MEDINA is built as a modular framework that allows to integrate tools at different points. For example, a new tool for evidence collection can reuse the existing Clouditor security assessment tool and simply provide evidences in the evidence data format. Alternatively, it can implement its own security assessment, call out to the Orchestrator component, and provide assessment results directly. Regardless of the specific integration, tools just need to implement the MEDINA data model.

For Codyze we decided to go the direction of providing assessment results and relying on the Orchestrator component to handle the rest. As an existing, standalone tool with a well-defined output format, we found it easier to transform findings from Codyze into the MEDINA data model. Moreover, Codyze already implements an assessment of correct usage patterns for cryptographic libraries. Thus, it was guiding itself towards providing assessment results in the MEDINA data model as well.

We have developed a wrapper that communicates between Codyze and the MEDINA framework. The wrapper takes care of transforming Codyze’s findings into MEDINA assessment results and communicating with the MEDINA components such as the Orchestrator. This wrapper first executes Codyze and collects its findings. Afterwards the wrapper maps findings to MEDINA metrics. Finally, the wrapper generates assessment results of the MEDINA data model and submits them to the Orchestrator for further processing.

One metric, that Codyze can assess, is the TlsCipherSuites metric which defines a set of allowed TLS cipher suites that may be used in a TLS connection. Insecure cipher suites configured in source code would propagate to the final application and would make it easier to compromise it. Thus, it’s essential to detect these problems early during development and prevent the deployment of vulnerable applications. The reported assessment result assists in verifying which applications are compliant with the TlsCipherSuites metric.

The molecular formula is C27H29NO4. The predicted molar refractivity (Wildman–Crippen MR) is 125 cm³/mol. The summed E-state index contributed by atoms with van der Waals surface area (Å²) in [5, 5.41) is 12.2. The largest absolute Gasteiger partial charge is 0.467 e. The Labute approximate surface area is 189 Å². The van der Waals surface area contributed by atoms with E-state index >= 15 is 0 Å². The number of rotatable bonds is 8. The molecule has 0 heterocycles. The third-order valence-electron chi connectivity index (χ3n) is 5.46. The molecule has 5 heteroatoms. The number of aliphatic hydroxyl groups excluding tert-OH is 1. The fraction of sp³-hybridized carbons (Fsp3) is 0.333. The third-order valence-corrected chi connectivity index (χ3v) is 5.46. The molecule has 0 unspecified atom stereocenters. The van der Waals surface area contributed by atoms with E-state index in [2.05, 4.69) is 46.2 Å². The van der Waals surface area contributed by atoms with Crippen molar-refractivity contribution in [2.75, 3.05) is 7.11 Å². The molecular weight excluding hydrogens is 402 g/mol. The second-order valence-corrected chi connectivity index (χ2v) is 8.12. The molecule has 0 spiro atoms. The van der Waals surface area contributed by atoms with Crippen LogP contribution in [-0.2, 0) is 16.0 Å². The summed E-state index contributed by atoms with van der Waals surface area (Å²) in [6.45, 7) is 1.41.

As static analysis tool, Codyze can be integrated in Ci/CD pipelines (cf. Figure 1). It acts a compliance and quality gate in a pipeline. It prevents the automatic deployment of application that contain vulnerabilities or non-compliant code. Within MEDINA, Codyze also documents and reports assessment results to allow auditing and automatic certifications.


Figure 1: Architectural overview of how Codyze is used as compliance and quality gate in CI/CD pipelines and integrated with the MEDINA framework.

All in all, we have made an important step forward with the integration of Codyze, since the collection and assessment of evidences from the software layer is an important part of the overall monitoring of any cloud system. We also hope that the architecture we are using now sets the basis for an easy integration of other tools in the future.


[1] Mohammadreza Hazhirpasand, Oscar Nierstrasz and Mohammad Ghafari, "Dazed and Confused: What’s Wrong with Crypto Libraries?," 2021 18th International Conference on Privacy, Security and Trust (PST), 2021, pp. 1-6, doi: 10.1109/PST52912.2021.9647786

[2] David Lazar, Haogang Chen, Xi Wang, and Nickolai Zeldovich. 2014. Why does cryptographic software fail? a case study and open problems. In Proceedings of 5th Asia-Pacific Workshop on Systems (APSys '14). Association for Computing Machinery, New York, NY, USA, Article 7, 1–7.